Thanks! Missed it entirely as well.
When we stop treating low-income communities as objects of scorn, to be subjected to top-down, paternalistic planning, we might find that we have a lot to learn from them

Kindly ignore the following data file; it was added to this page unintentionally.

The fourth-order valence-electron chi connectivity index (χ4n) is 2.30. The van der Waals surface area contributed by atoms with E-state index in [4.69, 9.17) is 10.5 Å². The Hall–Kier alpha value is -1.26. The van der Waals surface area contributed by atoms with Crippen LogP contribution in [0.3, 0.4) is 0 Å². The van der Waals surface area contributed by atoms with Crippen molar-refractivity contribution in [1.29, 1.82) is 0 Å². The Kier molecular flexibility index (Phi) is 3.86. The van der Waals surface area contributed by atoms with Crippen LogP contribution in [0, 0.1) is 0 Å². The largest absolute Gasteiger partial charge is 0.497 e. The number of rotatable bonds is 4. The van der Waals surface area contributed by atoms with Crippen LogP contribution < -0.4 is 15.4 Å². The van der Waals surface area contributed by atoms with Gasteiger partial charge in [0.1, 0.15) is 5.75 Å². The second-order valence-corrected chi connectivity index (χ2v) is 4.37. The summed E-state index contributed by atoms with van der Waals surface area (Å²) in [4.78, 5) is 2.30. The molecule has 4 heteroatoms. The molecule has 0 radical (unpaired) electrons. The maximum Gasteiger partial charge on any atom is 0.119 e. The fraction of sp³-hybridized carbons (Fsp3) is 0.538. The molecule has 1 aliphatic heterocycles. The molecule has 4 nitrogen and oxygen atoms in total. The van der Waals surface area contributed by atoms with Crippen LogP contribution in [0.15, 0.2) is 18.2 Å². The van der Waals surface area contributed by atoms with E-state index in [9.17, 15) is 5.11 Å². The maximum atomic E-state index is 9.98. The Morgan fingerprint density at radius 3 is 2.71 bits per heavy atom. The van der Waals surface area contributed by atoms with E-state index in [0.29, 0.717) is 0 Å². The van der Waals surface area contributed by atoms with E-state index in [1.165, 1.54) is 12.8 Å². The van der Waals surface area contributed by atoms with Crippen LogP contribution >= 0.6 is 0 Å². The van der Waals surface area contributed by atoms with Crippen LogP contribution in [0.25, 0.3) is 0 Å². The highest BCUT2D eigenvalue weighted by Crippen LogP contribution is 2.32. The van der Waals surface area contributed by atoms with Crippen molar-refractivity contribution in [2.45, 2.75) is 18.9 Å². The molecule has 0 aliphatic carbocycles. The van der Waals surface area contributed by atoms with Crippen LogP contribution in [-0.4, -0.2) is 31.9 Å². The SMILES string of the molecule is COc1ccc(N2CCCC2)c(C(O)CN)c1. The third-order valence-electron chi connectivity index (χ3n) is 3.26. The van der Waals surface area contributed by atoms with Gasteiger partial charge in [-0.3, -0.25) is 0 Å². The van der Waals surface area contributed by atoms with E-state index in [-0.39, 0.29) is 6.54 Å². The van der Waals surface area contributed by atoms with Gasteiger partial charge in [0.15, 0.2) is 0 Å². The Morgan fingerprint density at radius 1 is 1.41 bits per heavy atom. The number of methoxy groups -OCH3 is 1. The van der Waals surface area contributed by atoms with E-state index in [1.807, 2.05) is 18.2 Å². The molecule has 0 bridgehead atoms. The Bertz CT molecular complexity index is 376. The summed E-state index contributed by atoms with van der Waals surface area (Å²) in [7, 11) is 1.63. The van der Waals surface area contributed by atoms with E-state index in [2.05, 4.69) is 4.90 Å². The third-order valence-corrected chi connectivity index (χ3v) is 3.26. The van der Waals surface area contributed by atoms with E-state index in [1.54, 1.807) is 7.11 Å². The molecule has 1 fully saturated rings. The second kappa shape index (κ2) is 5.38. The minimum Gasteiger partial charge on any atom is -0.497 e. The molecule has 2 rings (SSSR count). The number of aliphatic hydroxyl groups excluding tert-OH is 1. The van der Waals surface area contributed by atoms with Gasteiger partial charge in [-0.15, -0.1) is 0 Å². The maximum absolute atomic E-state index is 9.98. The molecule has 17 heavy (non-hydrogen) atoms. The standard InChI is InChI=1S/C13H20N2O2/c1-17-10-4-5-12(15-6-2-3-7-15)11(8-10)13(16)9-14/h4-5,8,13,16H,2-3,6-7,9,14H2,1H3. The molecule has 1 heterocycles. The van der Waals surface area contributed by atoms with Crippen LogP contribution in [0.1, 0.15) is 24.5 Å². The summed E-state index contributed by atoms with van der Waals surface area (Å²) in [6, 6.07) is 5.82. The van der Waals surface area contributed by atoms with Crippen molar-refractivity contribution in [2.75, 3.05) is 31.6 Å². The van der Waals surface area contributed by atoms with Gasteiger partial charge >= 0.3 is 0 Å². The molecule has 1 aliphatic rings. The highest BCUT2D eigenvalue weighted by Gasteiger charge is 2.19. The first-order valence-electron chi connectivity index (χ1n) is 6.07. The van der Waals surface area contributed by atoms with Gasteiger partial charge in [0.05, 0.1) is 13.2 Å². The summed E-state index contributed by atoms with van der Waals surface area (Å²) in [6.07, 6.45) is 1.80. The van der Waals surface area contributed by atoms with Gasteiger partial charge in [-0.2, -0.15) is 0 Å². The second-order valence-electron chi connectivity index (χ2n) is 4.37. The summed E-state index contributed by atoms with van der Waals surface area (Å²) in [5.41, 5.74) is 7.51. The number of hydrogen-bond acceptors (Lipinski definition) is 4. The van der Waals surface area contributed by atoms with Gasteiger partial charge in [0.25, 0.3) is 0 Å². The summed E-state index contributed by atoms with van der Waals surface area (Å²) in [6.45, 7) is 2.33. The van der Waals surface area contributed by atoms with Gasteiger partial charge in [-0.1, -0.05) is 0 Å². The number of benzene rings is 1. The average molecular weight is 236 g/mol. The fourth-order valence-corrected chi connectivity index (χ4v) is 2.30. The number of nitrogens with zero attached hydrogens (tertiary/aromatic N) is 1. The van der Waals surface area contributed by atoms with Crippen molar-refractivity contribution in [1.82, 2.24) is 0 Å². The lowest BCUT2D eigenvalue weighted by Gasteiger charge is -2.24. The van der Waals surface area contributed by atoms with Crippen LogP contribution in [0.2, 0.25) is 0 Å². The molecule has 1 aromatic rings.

I think that the efforts to eradicate low-income housing are strongly correlated with the externalities of said housing. A bunch of low-income neighborhoods in the Netherlands got labeled "Problematic Neigborhoods" due to their high levels of crime, pollution and joblessness. Interestingly, the homogenous housing and income types were deemed the core of the problem. So almost all new developments need to have a certain amount of social housing to make sure that people and classes are mixed more. That seems like the polar opposite of how I think the US dealt with it, which is to let the markets rule the day leading to gated communities on the one hand and ghettos on the other instead of a mixed environment.